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Amazon Gets Physical

Keith Head ShotBy Keith Riegert, Langone Managing Editor

Ahab had the whale; Odysseus the sea; Bezos the profit margin. Until last year, it looked like Amazon may never conquer its indomitable, literary-style foe. But more than two decades after the e-commerce bookseller went on line, the now-highly diversified company is finally posting positive returns. And it’s entirely no thanks to books. Which makes it ever more surprising that late last year, the e-retailer that famously helped drive Borders and physical bookstores off a cliff, opened a brand new, brick and mortar bookstore.

Then, in February, Amazon hinted that first store was just one of hundreds more to come. In this two-part series, we explore what exactly Amazon is thinking with this unexpected move; and whether, after years of integrating into every corner of book publishing, Amazon may finally have put itself in a bind it cannot undo.

The Cheetah among the Bookish, Slow Moving Gazelle

Once heralded as publishing’s savior from the moodiness of chain bookstores, Amazon has proven itself an aggressive player in all areas of publishing. The company, which pioneered free-shipping, Mercury-fast delivery and mindless, one click purchasing, has now established its own publishing houses, nearly singlehandedly created and dictated the market for e-books and turned “self publishing” from a path-of-final submission for dejected authors into a viable, respectable (and sometimes preferred) alternative to traditional publishing models. Amazon’s position in publishing is now that of Goliath; and if you’re a book publisher in the United States, Amazon’s move into the physical bookselling market should be, well, unnerving.Barnes and Noble-Amazon.JPGBarnes & Noble, which celebrates its 100th birthday in 2017, is about to get a brand new brick and mortar competitor with a very familiar name—Amazon

From The E-Bookshop to The Everything Store

What’s puzzling about Amazon’s move into physical bookstores is that while book publishers may now rely heavily on Amazon for survival, the dependency is not mutual. Random House’s blockbuster merger with Penguin in 2013 may have been received as a seismic power-move aimed at countering Amazon’s bargaining power—but the numbers show it was more akin to two ants joining forces to do battle with the elephant that was now wandering away. After all, according to, just 11.7% of Amazon’s estimated current $288 billion market cap is due to books, DVDs and music…combined. The vast majority of Amazon’s market cap now belongs to selling just about everything but books and growing, powerful cloud storage and web services.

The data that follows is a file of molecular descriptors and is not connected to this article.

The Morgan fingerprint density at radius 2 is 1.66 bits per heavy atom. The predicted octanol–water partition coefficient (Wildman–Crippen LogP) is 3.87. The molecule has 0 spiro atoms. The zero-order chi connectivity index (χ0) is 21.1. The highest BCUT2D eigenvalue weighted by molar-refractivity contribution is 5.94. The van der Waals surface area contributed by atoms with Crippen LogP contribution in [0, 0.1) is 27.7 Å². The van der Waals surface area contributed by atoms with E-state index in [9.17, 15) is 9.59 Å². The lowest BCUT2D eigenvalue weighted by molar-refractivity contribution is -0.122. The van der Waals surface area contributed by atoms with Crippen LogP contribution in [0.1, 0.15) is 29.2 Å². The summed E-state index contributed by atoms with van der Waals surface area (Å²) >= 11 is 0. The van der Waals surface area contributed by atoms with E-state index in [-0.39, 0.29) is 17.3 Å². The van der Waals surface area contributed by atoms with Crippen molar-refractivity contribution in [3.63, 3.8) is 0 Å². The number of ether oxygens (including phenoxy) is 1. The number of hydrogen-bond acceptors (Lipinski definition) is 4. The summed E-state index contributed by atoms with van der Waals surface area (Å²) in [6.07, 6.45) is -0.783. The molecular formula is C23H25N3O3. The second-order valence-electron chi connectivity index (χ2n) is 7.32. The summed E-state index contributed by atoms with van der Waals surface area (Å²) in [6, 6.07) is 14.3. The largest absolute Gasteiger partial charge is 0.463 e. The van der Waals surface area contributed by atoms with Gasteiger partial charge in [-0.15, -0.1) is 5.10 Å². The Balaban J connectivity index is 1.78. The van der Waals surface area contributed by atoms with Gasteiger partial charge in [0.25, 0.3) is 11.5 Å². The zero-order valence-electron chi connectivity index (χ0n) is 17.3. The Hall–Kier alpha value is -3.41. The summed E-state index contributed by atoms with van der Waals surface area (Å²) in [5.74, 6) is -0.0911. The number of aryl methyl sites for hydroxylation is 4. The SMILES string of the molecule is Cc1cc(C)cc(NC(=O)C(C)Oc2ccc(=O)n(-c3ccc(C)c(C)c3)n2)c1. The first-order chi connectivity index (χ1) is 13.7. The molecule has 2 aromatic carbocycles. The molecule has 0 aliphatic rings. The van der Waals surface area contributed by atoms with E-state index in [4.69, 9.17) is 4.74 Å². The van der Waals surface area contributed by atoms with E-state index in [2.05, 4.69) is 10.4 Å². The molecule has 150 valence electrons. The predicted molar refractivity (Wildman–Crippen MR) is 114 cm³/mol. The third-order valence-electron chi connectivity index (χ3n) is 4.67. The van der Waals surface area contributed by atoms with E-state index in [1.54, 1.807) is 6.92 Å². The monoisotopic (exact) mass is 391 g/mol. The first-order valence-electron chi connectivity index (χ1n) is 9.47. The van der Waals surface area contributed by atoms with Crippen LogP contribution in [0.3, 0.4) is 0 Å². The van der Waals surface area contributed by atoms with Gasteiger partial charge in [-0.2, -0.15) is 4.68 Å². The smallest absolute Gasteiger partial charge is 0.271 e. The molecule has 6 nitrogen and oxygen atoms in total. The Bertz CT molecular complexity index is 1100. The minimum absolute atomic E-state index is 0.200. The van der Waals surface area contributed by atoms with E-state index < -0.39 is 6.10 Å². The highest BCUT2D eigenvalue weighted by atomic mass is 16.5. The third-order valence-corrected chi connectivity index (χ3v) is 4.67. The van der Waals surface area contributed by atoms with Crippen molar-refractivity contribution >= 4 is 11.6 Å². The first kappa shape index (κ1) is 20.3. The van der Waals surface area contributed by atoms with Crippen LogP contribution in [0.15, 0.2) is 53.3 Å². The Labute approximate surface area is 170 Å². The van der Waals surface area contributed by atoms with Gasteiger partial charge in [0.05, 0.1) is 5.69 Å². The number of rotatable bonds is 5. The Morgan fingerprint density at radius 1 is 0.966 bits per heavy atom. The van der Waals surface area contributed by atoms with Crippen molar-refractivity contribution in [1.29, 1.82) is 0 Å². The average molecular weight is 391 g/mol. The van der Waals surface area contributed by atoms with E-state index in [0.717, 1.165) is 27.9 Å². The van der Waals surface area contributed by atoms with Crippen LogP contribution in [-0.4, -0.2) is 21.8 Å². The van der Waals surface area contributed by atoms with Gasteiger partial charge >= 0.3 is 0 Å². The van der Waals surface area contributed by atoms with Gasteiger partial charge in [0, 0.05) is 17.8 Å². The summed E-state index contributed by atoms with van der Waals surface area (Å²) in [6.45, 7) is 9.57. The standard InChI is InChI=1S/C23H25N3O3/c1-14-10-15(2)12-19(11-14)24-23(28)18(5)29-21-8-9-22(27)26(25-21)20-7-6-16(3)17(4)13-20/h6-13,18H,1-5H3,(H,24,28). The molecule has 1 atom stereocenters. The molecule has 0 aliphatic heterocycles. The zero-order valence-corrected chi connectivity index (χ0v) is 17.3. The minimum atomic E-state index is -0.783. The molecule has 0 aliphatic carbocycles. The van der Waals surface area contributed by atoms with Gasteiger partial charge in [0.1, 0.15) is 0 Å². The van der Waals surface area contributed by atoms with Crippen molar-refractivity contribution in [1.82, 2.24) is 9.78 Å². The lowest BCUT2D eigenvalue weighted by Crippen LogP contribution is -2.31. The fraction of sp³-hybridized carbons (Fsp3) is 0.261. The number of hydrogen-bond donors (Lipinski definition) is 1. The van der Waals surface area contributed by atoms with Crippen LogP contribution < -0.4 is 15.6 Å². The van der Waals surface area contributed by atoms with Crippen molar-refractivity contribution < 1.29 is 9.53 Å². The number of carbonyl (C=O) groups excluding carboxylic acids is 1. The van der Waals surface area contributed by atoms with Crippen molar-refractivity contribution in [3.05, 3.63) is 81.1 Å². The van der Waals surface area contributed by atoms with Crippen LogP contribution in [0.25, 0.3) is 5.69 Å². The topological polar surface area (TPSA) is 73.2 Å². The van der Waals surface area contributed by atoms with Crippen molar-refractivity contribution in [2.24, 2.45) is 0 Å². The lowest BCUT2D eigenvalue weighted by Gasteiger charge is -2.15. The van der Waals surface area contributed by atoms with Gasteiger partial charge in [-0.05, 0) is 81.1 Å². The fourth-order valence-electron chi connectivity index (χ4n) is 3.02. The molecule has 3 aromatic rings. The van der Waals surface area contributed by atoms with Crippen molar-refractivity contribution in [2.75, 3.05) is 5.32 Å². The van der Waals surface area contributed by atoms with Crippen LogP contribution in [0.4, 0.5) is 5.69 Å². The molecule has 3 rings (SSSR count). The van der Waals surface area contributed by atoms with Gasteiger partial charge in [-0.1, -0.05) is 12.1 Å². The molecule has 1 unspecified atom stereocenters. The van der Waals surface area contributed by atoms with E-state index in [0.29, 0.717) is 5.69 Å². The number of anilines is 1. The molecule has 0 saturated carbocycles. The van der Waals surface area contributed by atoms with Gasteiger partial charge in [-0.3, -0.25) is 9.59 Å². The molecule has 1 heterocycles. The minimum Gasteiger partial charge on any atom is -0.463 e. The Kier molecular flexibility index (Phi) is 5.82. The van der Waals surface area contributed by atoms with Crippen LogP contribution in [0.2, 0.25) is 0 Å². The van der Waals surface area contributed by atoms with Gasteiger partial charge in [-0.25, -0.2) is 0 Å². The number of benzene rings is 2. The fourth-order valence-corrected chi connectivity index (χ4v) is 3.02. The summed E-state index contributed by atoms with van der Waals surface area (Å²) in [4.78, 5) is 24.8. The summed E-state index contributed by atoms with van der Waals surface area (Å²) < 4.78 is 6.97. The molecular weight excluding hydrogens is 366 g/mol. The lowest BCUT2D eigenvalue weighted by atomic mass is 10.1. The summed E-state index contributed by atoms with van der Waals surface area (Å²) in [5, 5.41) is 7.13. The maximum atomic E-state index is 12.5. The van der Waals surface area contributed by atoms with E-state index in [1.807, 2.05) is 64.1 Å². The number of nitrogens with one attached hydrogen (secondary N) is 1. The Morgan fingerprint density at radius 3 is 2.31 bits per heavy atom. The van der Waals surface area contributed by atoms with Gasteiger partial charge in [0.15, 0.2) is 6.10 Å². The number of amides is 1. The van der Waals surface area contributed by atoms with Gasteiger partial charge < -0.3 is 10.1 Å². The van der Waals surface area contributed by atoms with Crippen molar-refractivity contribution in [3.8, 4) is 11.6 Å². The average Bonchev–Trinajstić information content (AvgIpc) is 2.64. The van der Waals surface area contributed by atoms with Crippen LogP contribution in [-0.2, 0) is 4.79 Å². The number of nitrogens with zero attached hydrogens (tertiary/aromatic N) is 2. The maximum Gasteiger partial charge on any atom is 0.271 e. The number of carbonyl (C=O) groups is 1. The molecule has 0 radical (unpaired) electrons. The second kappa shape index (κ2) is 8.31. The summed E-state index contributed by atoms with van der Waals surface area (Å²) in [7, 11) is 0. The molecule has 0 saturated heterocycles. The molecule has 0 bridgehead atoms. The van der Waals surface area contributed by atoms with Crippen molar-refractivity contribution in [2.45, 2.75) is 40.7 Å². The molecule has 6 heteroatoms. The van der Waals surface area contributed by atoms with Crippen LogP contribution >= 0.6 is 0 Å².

Getting Back to Amazonian Roots Nevertheless, Amazon has, apparently, not forgotten its beginnings as an Internet-born bookseller. And the move to physical shops may actually be the smartest move they’ve made in books since the launch of Kindle. For years, Amazon has used its extensive warehouse network to compete viciously with brick and mortar bookstores by consistently underpricing them on virtually every book. But the price advantage, especially when adding in free shipping, has come at the peril of Amazon’s profit margins. It’s been nearly impossible to actually make money.

Building physical versions of the world’s biggest e-bookstore in towns and cities across the country may allow Amazon to achieve a remarkable synergy between its data-driven, innovative online store, well-built distribution network and the persistent allure for shoppers of meandering the aisles the corner bookstore. But above all else, the new brick and mortar business model won’t, necessarily, be beholden to bargain basement pricing and costly free shipping. Amazon will finally benefit from all the retail advantages its missed online: personal service; physical, tactile products; walls, floors and shelves; and that itching desire not to leave without something in a bag.

Self-Publishing gets its Spot on the Shelf Considering the solid success of other similar retailers like Blue Nile and Birchbox—companies born online that have moved to a hybrid ecommerce-retail model—it’s hard to see how a juggernaut like Amazon could fail with this retail experiment. What isn’t certain, however, is how Amazon will successfully deal with choosing the books it will put on store shelves. Having insistently fostered the self-publishing revolution through its subsidiary CreateSpace, Amazon now faces the prospect of putting questionably edited, amateur titles side-by-side with New York Times bestsellers, right at eye level.

In part two of this Amazon expedition, we’ll look at the possibility that Amazon’s position at the forefront of selfpublishing may have put Amazon in a bit of a pickle; and left the market wide open to something Amazon hasn’t had to deal with much—competition.

Find me on Twitter @KeithRiegert

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